Jesus redeems us by his holy precious blood. Because he is the very Son of God, his blood has infinite, universal power, able to cover and atone for the sins of the world. And his circumcision on the eighth day is the first time that Jesus sheds his blood on our behalf. Later, years later, there will come another day–Good Friday–when his shedding of blood will reach its goal, when Christ is crucified for our sins. St. Peter says that we were redeemed, “not with perishable things such as silver or gold, but with the precious blood of Christ.” Christ gets on that redemptive mission right away, already here in his circumcision.
So Jesus, on his eighth day, is circumcised. He receives the sign of the covenant in his flesh. He fulfills the law on our behalf. And he sheds his holy blood for us, beginning what he will bring to completion on the cross. Here, already at eight days old, Jesus is doing what he came to do.
Which is, to save us. Jesus came to save us. Even his name, “Jesus,” tells us that.
You know, sometimes parents pick out a name for their child because of some family member they wish to honor. Sometimes they choose a name that is trendy or fashionable, or they name the child after some famous celebrity that’s popular at the time. But that’s not how Jesus got his name.
No, Jesus’ name was divinely ordained. Picked out in advance by God. Our text says that on the eighth day “he was called Jesus, the name given by the angel before he was conceived in the womb.” What’s that about? What’s that referring to? Well, a little over nine months earlier, the angel Gabriel had told the Virgin Mary, “And behold, you will conceive in your womb and bear a son, and you shall call his name Jesus.” So this name, “Jesus,” was not some random choice. Mary did not pick out this name because she liked the sound of the syllables. No, an angel from God told her to name the child “Jesus.”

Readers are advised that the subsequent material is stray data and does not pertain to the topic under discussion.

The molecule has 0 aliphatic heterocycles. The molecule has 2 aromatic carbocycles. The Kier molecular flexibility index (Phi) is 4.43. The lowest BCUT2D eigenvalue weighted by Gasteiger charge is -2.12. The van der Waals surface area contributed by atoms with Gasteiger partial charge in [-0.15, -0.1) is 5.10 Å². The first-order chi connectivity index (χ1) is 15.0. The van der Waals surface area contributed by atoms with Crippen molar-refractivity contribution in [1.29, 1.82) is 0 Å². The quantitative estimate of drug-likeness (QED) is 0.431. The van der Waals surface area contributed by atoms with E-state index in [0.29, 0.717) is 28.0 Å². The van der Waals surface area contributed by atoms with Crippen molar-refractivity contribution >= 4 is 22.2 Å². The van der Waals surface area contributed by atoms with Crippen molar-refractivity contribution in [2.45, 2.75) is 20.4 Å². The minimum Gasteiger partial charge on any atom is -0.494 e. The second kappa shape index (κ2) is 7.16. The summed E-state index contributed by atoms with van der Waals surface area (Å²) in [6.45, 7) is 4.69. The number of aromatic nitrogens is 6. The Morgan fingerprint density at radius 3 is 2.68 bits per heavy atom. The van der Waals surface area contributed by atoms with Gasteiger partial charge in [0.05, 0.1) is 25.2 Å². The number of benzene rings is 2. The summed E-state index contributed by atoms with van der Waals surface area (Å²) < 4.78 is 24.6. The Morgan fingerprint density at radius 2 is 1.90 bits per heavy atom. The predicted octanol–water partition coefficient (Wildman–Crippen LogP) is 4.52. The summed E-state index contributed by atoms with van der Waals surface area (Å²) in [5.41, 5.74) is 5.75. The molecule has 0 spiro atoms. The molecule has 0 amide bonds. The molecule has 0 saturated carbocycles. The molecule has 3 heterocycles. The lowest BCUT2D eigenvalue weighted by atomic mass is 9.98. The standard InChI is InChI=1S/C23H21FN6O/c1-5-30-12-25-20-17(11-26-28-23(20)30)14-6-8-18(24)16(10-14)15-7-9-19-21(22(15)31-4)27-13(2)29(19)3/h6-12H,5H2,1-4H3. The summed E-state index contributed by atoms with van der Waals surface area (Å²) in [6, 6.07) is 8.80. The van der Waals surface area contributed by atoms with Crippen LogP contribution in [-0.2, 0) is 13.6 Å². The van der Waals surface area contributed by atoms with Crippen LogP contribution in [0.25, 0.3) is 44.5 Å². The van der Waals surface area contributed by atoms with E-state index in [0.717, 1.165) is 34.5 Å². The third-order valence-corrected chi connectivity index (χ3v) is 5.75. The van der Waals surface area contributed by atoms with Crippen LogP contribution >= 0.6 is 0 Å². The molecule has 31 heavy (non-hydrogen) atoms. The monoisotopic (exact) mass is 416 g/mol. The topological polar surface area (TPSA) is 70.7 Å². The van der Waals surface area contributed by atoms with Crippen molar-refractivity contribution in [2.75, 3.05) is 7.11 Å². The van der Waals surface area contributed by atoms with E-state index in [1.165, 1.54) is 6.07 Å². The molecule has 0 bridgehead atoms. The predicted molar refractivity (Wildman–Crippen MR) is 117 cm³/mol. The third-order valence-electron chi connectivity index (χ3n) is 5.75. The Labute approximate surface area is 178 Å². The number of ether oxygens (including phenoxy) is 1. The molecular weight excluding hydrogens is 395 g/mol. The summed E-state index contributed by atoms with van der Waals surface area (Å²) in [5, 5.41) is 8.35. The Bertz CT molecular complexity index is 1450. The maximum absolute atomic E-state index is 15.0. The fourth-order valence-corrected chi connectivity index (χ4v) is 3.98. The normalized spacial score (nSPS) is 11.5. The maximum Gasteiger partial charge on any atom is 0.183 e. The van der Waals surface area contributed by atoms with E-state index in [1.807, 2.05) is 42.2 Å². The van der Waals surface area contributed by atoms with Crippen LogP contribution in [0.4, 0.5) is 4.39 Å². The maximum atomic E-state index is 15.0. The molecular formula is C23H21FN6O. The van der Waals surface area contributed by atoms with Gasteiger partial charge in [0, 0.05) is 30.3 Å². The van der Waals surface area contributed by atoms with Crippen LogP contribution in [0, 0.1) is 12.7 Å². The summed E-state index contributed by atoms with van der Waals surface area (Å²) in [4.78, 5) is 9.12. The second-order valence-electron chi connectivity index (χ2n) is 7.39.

Now the name “Jesus,” in the original Hebrew, is “Yeshua,” which in turn is short for “Yehoshua.” It’s the same name as “Joshua,” really. And so “Jesus” would not have been an uncommon or unique name among Jewish baby boys at the time. For Joshua was one of the great heroes from Israel’s past. Joshua was the one who succeeded Moses as the leader of the people. Joshua was the one who led them into the Promised Land.
Well, now here comes one greater than Joshua. This Jesus is the one who will lead us into the Promised Land of heaven. Jesus gives us rest from all our foes. And we will live long in this land, the land of the living, a land flowing with milk and honey and abundance on every hand. Jesus is our Joshua, who leads us into eternal life.
And this name, “Jesus,” what does it mean? You know, many of the Hebrew names in the Bible have a meaning. And this one is no exception. The name “Yeshua” or “Yehoshua” literally means “Yahweh saves,” “The Lord saves.” So Jesus’ name is also his job description. His name tells us what he came to do, which is to save us, to be our Savior.
You see, not only did Mary get told to name him Jesus, but so did his adoptive father, Joseph. One night an angel of the Lord told Joseph in a dream, “You shall call his name Jesus, for he will save his people.” See? “Jesus” means “Savior.” But to save us from what? From the Roman Empire? From political or military oppression of our day? No. To save us from bad experiences in our life? Well, no, not that either, at least not for now. So what is it that Jesus will save us from? The angel goes on, “You shall call his name Jesus, for he will save his people from their sins.”
Our sins, that’s what we need saving from most of all. For those sins of ours would accuse us, condemn us to death, send us to the grave, and pronounce God’s judgment upon us for eternity. And that’s all there would be, for even the best of us, if not for God sending us a Savior. And with the giving of his name, we know who it is. It’s Jesus, “The Lord saves.”
It happened on this day, the eighth day of Christmas. In our calendar, that’s January 1, New Year’s Day. How appropriate! We enter this year, we begin the year 2017, with the name of Jesus at the forefront. And this year is a very auspicious one, particularly for us Lutherans. This year, 2017, will mark the 500th anniversary of the Lutheran Reformation, which began in 1517 and changed the course of history. As we celebrate the Reformation this year, we’re reminded, “It’s still all about Jesus.” That’s what Martin Luther was fighting for. That’s still the focus and heart and center of our faith: namely, the person and the work of Jesus, the Savior of the world. Let Jesus be the name that will carry us forward this year, as a church body, as a congregation, and in each of our homes and lives.
For on the eighth day of Christmas, God’s true love gave to all of us the best gift of all: a Savior, circumcised, named, crucified, risen, and coming again, namely, Jesus Christ our Lord.